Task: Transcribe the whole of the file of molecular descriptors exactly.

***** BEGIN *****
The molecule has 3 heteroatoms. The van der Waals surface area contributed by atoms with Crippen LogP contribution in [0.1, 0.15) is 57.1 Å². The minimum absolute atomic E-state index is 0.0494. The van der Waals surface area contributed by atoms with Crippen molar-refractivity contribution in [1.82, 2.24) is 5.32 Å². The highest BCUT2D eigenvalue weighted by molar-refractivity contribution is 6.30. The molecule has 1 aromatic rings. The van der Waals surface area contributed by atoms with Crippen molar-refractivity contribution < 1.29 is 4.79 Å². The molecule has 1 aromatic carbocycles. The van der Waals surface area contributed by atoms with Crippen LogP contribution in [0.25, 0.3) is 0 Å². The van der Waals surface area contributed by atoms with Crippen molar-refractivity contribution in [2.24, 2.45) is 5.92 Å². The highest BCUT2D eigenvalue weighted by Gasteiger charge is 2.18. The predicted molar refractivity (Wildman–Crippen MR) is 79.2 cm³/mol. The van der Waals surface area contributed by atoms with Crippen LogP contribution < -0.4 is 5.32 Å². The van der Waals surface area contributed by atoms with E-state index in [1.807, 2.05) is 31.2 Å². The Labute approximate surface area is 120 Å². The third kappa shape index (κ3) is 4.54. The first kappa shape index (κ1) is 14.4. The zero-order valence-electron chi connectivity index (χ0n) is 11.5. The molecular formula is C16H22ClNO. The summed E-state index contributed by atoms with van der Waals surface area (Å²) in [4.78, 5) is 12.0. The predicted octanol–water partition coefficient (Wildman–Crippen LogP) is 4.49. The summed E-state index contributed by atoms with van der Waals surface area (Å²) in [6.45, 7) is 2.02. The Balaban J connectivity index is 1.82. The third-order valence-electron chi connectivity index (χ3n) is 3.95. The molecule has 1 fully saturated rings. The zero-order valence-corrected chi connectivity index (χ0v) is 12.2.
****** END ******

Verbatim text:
The molecule has 3 heteroatoms. The van der Waals surface area contributed by atoms with Crippen LogP contribution in [0.1, 0.15) is 57.1 Å². The minimum absolute atomic E-state index is 0.0494. The van der Waals surface area contributed by atoms with Crippen molar-refractivity contribution in [1.82, 2.24) is 5.32 Å². The highest BCUT2D eigenvalue weighted by molar-refractivity contribution is 6.30. The molecule has 1 aromatic rings. The van der Waals surface area contributed by atoms with Crippen molar-refractivity contribution < 1.29 is 4.79 Å². The molecule has 1 aromatic carbocycles. The van der Waals surface area contributed by atoms with Crippen LogP contribution in [0.25, 0.3) is 0 Å². The van der Waals surface area contributed by atoms with Crippen molar-refractivity contribution in [2.24, 2.45) is 5.92 Å². The highest BCUT2D eigenvalue weighted by Gasteiger charge is 2.18. The predicted molar refractivity (Wildman–Crippen MR) is 79.2 cm³/mol. The van der Waals surface area contributed by atoms with Crippen LogP contribution < -0.4 is 5.32 Å². The van der Waals surface area contributed by atoms with E-state index in [1.807, 2.05) is 31.2 Å². The Labute approximate surface area is 120 Å². The third kappa shape index (κ3) is 4.54. The first kappa shape index (κ1) is 14.4. The zero-order valence-electron chi connectivity index (χ0n) is 11.5. The molecular formula is C16H22ClNO. The summed E-state index contributed by atoms with van der Waals surface area (Å²) in [4.78, 5) is 12.0. The predicted octanol–water partition coefficient (Wildman–Crippen LogP) is 4.49. The summed E-state index contributed by atoms with van der Waals surface area (Å²) in [6.45, 7) is 2.02. The Balaban J connectivity index is 1.82. The third-order valence-electron chi connectivity index (χ3n) is 3.95. The molecule has 1 fully saturated rings. The zero-order valence-corrected chi connectivity index (χ0v) is 12.2.